City Halls, Glasgow

Keith Bruce

four stars

DANISH chief conductor of the BBC Scottish Symphony Orchestra Thomas Dausgaard invoked other senses when he introduced Sunday afternoon’s well-attended and inventive concert by saying it would offer a “glimpse” and a “taste” of the extensive folk-song collection that informed the compositions of Bela Bartok.

In what was a more comprehensive exercise than those terms suggested, what actually happened was that the petite and lovely traditional Hungarian singer Nori Kovacs entered the auditorium from the back of the hall and whispered the composer’s favourite hymn of homesickness, I started off from my beautiful country, into my right ear.

Although he did not emigrate to the USA until the start of the Second World War, it turned out that Bartok’s obsessive documentation preserved the culture of villages destroyed in the First. Those songs were played and sung here by Kovacs in the company of the three multi-instrumentalists of Parapacs in a programme that alternated the group with the orchestra performing the music Bartok made of the same melodies.

It was immediately clear that some of these Transylvanian transcriptions stick very closely indeed to their inspiration. What was also audible, even before the introduction of a bagpipe into the line-up, was the common ground the traditional music of that region shares with our own, and specifically the Gaelic singing that the same orchestra accompanied a month earlier at Celtic Connections.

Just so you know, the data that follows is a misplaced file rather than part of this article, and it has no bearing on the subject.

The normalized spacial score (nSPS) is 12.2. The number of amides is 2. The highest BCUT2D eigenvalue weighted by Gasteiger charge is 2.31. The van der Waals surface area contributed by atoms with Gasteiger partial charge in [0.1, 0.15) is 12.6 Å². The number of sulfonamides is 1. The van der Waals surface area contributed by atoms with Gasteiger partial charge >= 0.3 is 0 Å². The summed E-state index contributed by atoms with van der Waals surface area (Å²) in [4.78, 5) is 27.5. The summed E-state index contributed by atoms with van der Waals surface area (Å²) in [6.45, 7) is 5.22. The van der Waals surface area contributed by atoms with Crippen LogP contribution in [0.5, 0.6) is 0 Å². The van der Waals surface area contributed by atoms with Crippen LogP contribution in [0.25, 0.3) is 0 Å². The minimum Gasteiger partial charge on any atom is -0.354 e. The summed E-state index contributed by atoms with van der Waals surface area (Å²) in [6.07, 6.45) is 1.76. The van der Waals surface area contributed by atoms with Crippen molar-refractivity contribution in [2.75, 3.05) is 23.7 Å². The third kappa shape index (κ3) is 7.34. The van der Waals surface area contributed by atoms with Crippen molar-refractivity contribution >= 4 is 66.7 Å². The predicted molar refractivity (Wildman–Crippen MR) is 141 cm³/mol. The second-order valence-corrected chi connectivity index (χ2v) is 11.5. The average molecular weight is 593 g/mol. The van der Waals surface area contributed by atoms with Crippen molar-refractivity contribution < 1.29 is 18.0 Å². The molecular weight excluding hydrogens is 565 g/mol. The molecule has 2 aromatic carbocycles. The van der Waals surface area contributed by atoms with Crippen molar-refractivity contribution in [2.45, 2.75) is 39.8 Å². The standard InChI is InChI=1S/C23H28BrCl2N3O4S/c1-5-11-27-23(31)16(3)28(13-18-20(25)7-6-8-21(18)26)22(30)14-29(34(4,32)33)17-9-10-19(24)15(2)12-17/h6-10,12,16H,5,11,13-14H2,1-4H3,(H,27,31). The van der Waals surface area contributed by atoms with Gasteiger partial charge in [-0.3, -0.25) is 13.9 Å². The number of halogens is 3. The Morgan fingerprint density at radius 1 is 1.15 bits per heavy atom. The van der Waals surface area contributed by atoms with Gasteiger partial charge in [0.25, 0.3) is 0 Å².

Some of the informality of that festival would not have gone amiss, particularly as the project had also involved Bartok’s music being learned by young string players at three Scottish schools who played in the foyer earlier. But as the culmination of the afternoon was Bartok’s modernist classic from the 1930s, Music for Strings, Percussion and Celeste, perhaps that was inevitable. A hugely demanding work, performed with crystalline precision here, its most overt use of the composer’s folk-song collection comes in the final movement, while the opening movement’s tone of lament was shockingly disturbing after the relative jollity of the concert’s first half.